Research

The role of iron in rheumatoid arthritis


Reference:

Al-Qenaei, A., 2008. The role of iron in rheumatoid arthritis. Thesis (Doctor of Philosophy (PhD)). University of Bath.

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    Abstract

    Iron plays a potential role in oxidative stress-mediated injuries and pathologies e.g. rheumatoid arthritis (RA). Four decades ago it was suggested that iron may have a crucial role in the progression of inflammation in RA. Indeed, free radicals generated by iron can cause damage to lipids, proteins, carbohydrates, and DNA. It is this destructive process that is believed to occur in rheumatoid joints. However, none had differentiated between the role of iron in both acute and chronic phases of the disease and the origin of this 'labile' iron. Since RA cells are chronically exposed to oxidative stress, we have therefore chosen Jurkat cells to be our cell model. We used the parental (J16) cell line was used to mimic the acute phase of oxidative stress and the H2O2-resistant (HJ16) cells to mimic the chronic phase. By using hydrogen peroxide (H2O2) as the oxidising agent, we aim to study the role of iron in acute and chronic phase of oxidative stress and to know its origin. In the present study, we found that both antioxidants and H2O2-induced labile iron are modulated when cells are chronically exposed to H2O2. HJ16 cells contain higher total intracellular glutathione levels and glutathione peroxidase activity than J16 cells while the superoxide dismutase and catalase activity are similar. Haem oxygenase-1 (HO-1) was not detectable nor was it induced in these cell lines; HO-2 on the other hand was expressed but not induced. Although they had the same ‘basal’ LIP and L-Ft levels, J16 cells contain more than 7-fold higher H-Ft levels than in HJ16 cells. It was also found that H2O2-induced labile iron is directly correlated with necrotic cell death. These results are consistent with the conclusion that both antioxidant defence mechanism and labile iron status are modulated in cells chronically exposed to H2O2. We have also shown that the ‘basal’ and ‘H2O2-induced’ NFκB activation was higher in the HJ16 cells. We have also provided a link between labile iron release, lysosomal membrane damage and the ensuing necrotic cell death following H2O2 treatment.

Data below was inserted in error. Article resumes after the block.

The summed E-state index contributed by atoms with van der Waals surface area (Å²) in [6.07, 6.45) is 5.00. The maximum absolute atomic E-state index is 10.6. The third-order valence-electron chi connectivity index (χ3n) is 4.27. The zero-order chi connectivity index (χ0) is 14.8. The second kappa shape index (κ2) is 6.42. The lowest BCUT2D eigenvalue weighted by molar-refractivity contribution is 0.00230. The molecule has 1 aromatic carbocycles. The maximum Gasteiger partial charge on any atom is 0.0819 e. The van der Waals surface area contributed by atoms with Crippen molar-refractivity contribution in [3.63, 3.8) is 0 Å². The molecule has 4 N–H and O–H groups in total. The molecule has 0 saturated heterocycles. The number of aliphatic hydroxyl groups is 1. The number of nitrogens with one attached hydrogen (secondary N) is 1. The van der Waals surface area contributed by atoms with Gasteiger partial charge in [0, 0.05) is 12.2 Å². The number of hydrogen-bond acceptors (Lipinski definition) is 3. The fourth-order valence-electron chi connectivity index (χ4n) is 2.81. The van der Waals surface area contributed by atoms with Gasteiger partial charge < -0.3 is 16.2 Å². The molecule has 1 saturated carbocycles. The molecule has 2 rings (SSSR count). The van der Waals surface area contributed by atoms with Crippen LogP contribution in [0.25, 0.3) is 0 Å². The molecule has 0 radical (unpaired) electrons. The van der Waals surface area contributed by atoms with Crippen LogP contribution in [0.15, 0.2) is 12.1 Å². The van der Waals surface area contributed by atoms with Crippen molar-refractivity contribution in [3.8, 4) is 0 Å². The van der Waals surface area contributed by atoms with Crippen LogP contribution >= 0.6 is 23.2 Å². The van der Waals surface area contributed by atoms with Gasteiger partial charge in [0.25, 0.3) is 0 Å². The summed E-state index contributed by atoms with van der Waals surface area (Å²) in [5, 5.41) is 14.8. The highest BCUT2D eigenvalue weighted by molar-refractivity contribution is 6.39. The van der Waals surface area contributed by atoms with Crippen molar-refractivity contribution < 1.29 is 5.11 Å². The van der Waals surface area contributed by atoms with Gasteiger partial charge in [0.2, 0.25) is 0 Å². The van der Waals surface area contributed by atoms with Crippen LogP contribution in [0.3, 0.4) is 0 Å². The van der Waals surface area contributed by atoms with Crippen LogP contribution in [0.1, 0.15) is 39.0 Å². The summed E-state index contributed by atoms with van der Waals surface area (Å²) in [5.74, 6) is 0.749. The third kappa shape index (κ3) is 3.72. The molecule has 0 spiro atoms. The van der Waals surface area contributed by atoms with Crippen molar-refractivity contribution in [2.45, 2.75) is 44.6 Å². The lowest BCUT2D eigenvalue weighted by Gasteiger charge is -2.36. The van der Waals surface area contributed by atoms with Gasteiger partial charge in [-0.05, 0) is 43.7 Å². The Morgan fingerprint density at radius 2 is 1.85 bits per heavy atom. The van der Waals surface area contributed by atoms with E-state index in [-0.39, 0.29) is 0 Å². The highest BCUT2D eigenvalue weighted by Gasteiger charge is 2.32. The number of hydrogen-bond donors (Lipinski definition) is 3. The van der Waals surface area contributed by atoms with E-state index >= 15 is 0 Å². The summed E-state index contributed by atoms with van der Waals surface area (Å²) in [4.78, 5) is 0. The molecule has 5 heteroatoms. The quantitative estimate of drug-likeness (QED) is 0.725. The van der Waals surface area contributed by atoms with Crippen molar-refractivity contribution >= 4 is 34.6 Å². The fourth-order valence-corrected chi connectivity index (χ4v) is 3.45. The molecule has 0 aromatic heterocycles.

Details

    Item Type Thesis (Doctor of Philosophy (PhD))
    CreatorsAl-Qenaei, A.
    Uncontrolled Keywordshaem oxygenase, rheumatoid arthritis, ferritin, oxidative stress, iron
    DepartmentsFaculty of Science > Pharmacy & Pharmacology
    StatusPublished
    ID Code12866

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